Wednesday, May 28, 2008

Bush Wackin' and Barrel Horses

After several weather induced days of this...

And this...

And this...

A person starts to go a little stir crazy and you end up doing things like this...

ummm....oops????

To be completely honest-this is a semi-educated bushwacking. I read on the internet that now is the time to trim lilac bushes. Right after they are done blooming. Well, I thought these bushes would finally have some pretty blooms on them this year, but no!! They budded up and then nothing. The buds just fell off without ever really blooming. According to the the directions you are supposed to trim back about 3 inches from the blooms and remove unwanted new growth from the bottom. That still left it pretty bushy and out of control. Mom made the mistake of telling me that one year they put sheep in the yard and they ate the bushes back to nothing. The next year they bloomed like crazy...Well, I don't have any sheep-so I guess my pruning shears will have to suffice. I hope it works.

It is still cold, but at least the rain has stopped, so I asked my little cowgirl if she wanted to go ride. Duh...
We saddled up and headed to the arena.
Megan is working Moon on the barrels this week because she has a 4-H Rodeo this Sunday.
As you can see, he is wanting to cheat her a little. Notice that hip wanting to swing out on 1st?

Now that Moon has figured out this run thing, he is really wanting to take off out of 1st. At least he is coming out straight.

Megan kept him under control and after several sit down and back up sessions between the barrels, she got him thinking again. Good girl!!
3rd looks much better. She is using her legs to drive him forward so that he keeps his hindquarters engaged and is traveling true through the bend.

What I find interesting with a lot of barrel racers is that once a horse is running, they don't go back to the slow work. For us, once a horse is running, slow work is about all we do. That slow work keeps a horse honest and traveling correctly to and around the barrels. They have to think about what they are doing rather than just running around the barrel pattern. Especially a horse like Moon, who has learned to "cheat" by flipping his hindquarters out and switching his leads.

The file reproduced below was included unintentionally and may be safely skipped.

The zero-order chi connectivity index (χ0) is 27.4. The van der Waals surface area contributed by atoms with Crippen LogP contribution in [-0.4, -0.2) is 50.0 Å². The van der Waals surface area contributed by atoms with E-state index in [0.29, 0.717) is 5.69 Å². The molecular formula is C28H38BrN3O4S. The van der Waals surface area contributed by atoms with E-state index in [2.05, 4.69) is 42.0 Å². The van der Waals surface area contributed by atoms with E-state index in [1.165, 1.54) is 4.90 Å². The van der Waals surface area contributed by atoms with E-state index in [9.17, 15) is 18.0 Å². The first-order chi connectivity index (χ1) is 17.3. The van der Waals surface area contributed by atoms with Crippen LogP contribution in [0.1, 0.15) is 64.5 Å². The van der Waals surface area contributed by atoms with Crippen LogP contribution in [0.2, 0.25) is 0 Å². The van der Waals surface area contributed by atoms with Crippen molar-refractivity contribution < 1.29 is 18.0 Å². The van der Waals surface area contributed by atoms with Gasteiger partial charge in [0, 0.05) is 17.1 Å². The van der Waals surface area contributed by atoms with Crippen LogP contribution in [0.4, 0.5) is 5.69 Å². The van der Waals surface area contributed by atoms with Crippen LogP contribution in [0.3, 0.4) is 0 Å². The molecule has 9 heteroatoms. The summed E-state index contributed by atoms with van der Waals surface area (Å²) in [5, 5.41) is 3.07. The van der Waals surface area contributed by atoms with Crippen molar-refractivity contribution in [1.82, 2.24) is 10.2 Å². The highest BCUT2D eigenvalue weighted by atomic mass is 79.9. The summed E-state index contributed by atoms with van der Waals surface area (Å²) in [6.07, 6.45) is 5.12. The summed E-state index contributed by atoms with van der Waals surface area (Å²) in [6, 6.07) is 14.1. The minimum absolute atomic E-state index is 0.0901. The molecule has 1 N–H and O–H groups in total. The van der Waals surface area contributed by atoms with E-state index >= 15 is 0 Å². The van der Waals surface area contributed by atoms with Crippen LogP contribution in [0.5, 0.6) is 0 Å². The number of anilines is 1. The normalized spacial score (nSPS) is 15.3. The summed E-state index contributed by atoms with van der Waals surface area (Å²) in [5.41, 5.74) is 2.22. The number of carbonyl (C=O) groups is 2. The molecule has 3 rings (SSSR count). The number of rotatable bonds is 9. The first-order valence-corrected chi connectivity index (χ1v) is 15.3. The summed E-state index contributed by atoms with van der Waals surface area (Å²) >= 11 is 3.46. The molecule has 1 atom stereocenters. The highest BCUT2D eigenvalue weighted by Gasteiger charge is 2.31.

We have been working Rip on that right lead. I can get him into it with little difficulty now. Megan still can't, but Rip is a big horse and I think her legs are just a bit short to really apply the leg he needs to drive him into that lead.
But now that we have a right lead, we can progress to loping around the barrel pattern.
There is still lots of trotting involved. Trot to the barrel. Stop square. Walk around the barrel. Trot to the next barrel. Stop square. Walk around the barrel. Trot to the 3rd barrel. Stop square. Walk around that barrel. Trot home.
Then we progress to lope to the barrel. Rate down to a trot-keeping in mind that the rate down must be nice and straight. Trot around the barrel, etc.

Just for fun and to see how Rip is progessing, I loped him all the way around the pattern acouple of times.

Boy is he keeping his frame nice. I love it when horses get to this point. From here on out it is just keeping that nice frame and letting them slowly add the speed as they get comfortable.

For those who might be wondering about the distance that I am away from the barrel. That is called a pocket and when you are training a barrel horse, you must always leave the pocket, all the way around the barrel. In Rip's case, because he is such a large horse, he needs a bigger pocket. When you start increasing the speed, the pocket will naturally decrease. It is much easier to reduce the size of a horse's pocket than it is to increase it, so I always leave plenty of room for the horse to turn comfortably and correctly.

PS-Nothing going with the foaling. I am getting a little worried because I have not seen the baby move in 4-5 days. Woofer's belly has dropped but the bag is doing nothing much. Anyone who has recently foaled--should I be worried that I am not seeing the baby move anymore?? I hate to haul her to the closest horse vet-50miles away when she is this close. Woofer seems to be fine-she is actually acting pretty squirrely for a hugely pregnant 24y/o.

16 comments:

Rising Rainbow said...

It's not unusual for a mare to go a month over a due date. You still have time before you get to that number.

Some foals get quiet during the repositioning process so that in itself is not cause for concern.

I just try to take my cues from the mare. Usually they will tell you if there is something wrong. The mare's behavior will change.